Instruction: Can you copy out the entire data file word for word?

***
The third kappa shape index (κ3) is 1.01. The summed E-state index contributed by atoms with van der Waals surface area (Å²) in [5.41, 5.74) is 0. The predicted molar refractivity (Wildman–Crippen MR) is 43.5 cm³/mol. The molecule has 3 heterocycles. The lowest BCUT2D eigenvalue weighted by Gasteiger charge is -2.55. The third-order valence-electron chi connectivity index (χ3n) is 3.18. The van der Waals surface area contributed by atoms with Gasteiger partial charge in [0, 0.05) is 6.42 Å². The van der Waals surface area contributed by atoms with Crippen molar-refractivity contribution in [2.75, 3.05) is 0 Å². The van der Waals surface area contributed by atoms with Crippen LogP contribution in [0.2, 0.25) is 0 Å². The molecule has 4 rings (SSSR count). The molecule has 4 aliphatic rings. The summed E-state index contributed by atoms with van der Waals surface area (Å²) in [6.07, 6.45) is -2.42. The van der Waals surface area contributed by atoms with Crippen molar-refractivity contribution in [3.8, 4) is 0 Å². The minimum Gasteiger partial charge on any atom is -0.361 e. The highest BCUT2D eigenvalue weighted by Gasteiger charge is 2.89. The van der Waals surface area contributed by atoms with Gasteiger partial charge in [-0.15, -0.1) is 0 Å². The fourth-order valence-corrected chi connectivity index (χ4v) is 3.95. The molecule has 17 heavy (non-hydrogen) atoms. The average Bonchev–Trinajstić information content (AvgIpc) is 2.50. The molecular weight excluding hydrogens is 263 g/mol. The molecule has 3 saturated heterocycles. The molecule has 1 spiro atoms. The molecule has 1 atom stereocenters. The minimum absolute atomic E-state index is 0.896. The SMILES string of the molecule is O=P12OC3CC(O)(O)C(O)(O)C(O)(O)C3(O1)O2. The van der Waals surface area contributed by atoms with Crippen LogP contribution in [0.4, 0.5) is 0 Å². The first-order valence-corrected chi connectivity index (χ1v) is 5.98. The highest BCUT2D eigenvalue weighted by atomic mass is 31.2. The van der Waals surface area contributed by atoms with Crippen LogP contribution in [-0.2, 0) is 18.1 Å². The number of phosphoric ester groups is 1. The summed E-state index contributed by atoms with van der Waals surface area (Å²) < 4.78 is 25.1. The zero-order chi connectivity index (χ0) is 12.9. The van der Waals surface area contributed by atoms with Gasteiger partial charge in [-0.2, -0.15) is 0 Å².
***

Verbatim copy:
The third kappa shape index (κ3) is 1.01. The summed E-state index contributed by atoms with van der Waals surface area (Å²) in [5.41, 5.74) is 0. The predicted molar refractivity (Wildman–Crippen MR) is 43.5 cm³/mol. The molecule has 3 heterocycles. The lowest BCUT2D eigenvalue weighted by Gasteiger charge is -2.55. The third-order valence-electron chi connectivity index (χ3n) is 3.18. The van der Waals surface area contributed by atoms with Gasteiger partial charge in [0, 0.05) is 6.42 Å². The van der Waals surface area contributed by atoms with Crippen molar-refractivity contribution in [2.75, 3.05) is 0 Å². The van der Waals surface area contributed by atoms with Crippen LogP contribution in [0.2, 0.25) is 0 Å². The molecule has 4 rings (SSSR count). The molecule has 4 aliphatic rings. The summed E-state index contributed by atoms with van der Waals surface area (Å²) in [6.07, 6.45) is -2.42. The van der Waals surface area contributed by atoms with Crippen molar-refractivity contribution in [3.8, 4) is 0 Å². The minimum Gasteiger partial charge on any atom is -0.361 e. The highest BCUT2D eigenvalue weighted by Gasteiger charge is 2.89. The van der Waals surface area contributed by atoms with Gasteiger partial charge in [-0.15, -0.1) is 0 Å². The fourth-order valence-corrected chi connectivity index (χ4v) is 3.95. The molecule has 17 heavy (non-hydrogen) atoms. The average Bonchev–Trinajstić information content (AvgIpc) is 2.50. The molecular weight excluding hydrogens is 263 g/mol. The molecule has 3 saturated heterocycles. The molecule has 1 spiro atoms. The molecule has 1 atom stereocenters. The minimum absolute atomic E-state index is 0.896. The SMILES string of the molecule is O=P12OC3CC(O)(O)C(O)(O)C(O)(O)C3(O1)O2. The van der Waals surface area contributed by atoms with Crippen LogP contribution in [0.4, 0.5) is 0 Å². The first-order valence-corrected chi connectivity index (χ1v) is 5.98. The highest BCUT2D eigenvalue weighted by atomic mass is 31.2. The van der Waals surface area contributed by atoms with Crippen LogP contribution in [-0.2, 0) is 18.1 Å². The number of phosphoric ester groups is 1. The summed E-state index contributed by atoms with van der Waals surface area (Å²) < 4.78 is 25.1. The zero-order chi connectivity index (χ0) is 12.9. The van der Waals surface area contributed by atoms with Gasteiger partial charge in [-0.2, -0.15) is 0 Å².